Daniel Schott, Clarion Business Director
August 30, 2011
Filed under Arts & Culture
The original StarCraft first hit computer screens on March 31, 1998. Over the next decade, the game sold over 11 million copies, becoming one of the best-selling games for the computer. An expansion, StarCraft: Brood War was developed, followed by a Nintendo 64 version.
Much like its predecessors, StarCraft 2: Wings of Liberty has become an instant classic. With the huge success of its Multiplayer system, named “Battle.net 2.0,” StarCraft 2 has become one of the most well-known and recognized e-sports in the world.
Four years after the events of StarCraft: Brood War, outlaw (and chronic alcoholic) Jim Raynor continues his assault on the Empire run by Emperor Arcturus Mengsk, a man brought to power by men like Raynor. However, he soon finds himself combating the Zerg, a ruthless alien species bent on the destruction of all life and Sarah Kerrigan, his old comrade now a mutated being and the Queen of the Zerg.
StarCraft 2 has a variety of options when it comes to choosing a game mode. The player can fight through the campaign as Raynor, a mercenary attempting to topple an empire, or play a non-storyline game as any race, battling in non-competitive scrimmages. On the multiplayer level, players can choose to team up with friends or other random players, and play either team games, free-for-alls or custom made games by other StarCraft players.
The multiplayer gameplay itself has been extremely improved since the original game. Thanks to the abilities of each individual species (Zerg, Protoss and Terran) and the unique traits of each, the game has become far more balanced and gives no individual the advantage based on race. Unlike StarCraft, the skill level of the players determines who wins, instead of which species you choose.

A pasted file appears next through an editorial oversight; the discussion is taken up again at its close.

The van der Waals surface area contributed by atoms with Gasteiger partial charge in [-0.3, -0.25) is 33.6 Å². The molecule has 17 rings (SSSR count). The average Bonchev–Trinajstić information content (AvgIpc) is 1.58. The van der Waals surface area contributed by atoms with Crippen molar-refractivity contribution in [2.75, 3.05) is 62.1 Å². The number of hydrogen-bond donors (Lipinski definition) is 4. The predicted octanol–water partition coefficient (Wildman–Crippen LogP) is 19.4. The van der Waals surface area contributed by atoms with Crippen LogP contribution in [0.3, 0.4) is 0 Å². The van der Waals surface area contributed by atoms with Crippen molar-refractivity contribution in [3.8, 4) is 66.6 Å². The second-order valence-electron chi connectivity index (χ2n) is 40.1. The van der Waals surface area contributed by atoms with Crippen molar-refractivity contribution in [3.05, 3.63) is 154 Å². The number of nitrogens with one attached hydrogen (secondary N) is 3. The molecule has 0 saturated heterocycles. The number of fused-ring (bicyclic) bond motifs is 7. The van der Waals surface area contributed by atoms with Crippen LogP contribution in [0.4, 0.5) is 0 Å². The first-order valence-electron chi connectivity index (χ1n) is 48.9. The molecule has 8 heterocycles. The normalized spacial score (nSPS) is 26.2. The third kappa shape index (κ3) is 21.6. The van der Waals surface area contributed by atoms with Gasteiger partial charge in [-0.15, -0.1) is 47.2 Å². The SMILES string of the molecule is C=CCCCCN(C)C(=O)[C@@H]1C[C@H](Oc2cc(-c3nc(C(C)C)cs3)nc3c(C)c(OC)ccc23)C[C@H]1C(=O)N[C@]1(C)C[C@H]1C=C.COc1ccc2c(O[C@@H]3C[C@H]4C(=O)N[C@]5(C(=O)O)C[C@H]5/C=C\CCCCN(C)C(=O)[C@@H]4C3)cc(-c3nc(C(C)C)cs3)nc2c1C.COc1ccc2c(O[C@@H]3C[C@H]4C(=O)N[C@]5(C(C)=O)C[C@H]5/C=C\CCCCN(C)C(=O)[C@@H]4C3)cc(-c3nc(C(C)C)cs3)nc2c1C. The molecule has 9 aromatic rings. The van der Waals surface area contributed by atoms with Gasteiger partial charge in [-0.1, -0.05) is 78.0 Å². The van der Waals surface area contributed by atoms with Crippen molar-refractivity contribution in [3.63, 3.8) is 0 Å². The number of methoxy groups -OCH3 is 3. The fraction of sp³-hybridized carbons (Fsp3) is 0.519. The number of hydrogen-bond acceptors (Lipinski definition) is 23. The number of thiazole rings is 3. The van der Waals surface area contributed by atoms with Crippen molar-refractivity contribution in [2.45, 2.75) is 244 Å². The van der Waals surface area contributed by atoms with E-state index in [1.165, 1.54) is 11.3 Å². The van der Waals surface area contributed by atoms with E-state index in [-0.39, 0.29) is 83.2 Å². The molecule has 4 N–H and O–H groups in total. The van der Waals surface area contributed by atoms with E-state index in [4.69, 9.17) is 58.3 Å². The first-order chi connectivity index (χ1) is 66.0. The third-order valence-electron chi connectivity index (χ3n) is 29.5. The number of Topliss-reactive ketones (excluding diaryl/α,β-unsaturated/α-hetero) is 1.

Despite the game arriving amongst many eager die-hard StarCraft fans, a number of designer choices have kept the game from reaching the same tier as its predecessors. One major example would the lack of Local Area Network (LAN) compatibility. Because of this, tournaments and e-sport events have to rely on Battle.net 2.0 for their competitions, and these competitions have been plagued by a high level of internet “lag,” as well as occasional blackouts and other connection issues.
At the same time, StarCraft 2 also brings some new levels of competitive gameplay, as well as new recreational games, to the forefront of their newly designer Battle.net. With a highly developed Ladder system and a variety of options for team games, 1v1’s and map choices, the game has become a highly competitive game, with hundreds of strategies developed for each race.
Another facet to the new StarCraft game is the revamping of the custom player games that are not ranked in the traditional ladder system. Thanks to the unranked nature of these games, it has become a place where people can play games without the stress of a ranking system. This allows them to test and develop new strategies and to play different game styles from the normal ladder system. This has also allowed players to create and test new maps, allowing for the community to create their own StarCraft culture and play style.
With the advancements in graphics, as well as a more balanced game and an amazing storyline, StarCraft 2: Wings of Liberty has surpassed the expectations of gamers around the world. With previews and missions for the next expansion, Heart of the Swarm, already being showcased at gaming conventions, it is likely that we will see an expansion to this amazing game not too far in the future.
Stars: 4 ½ out of 5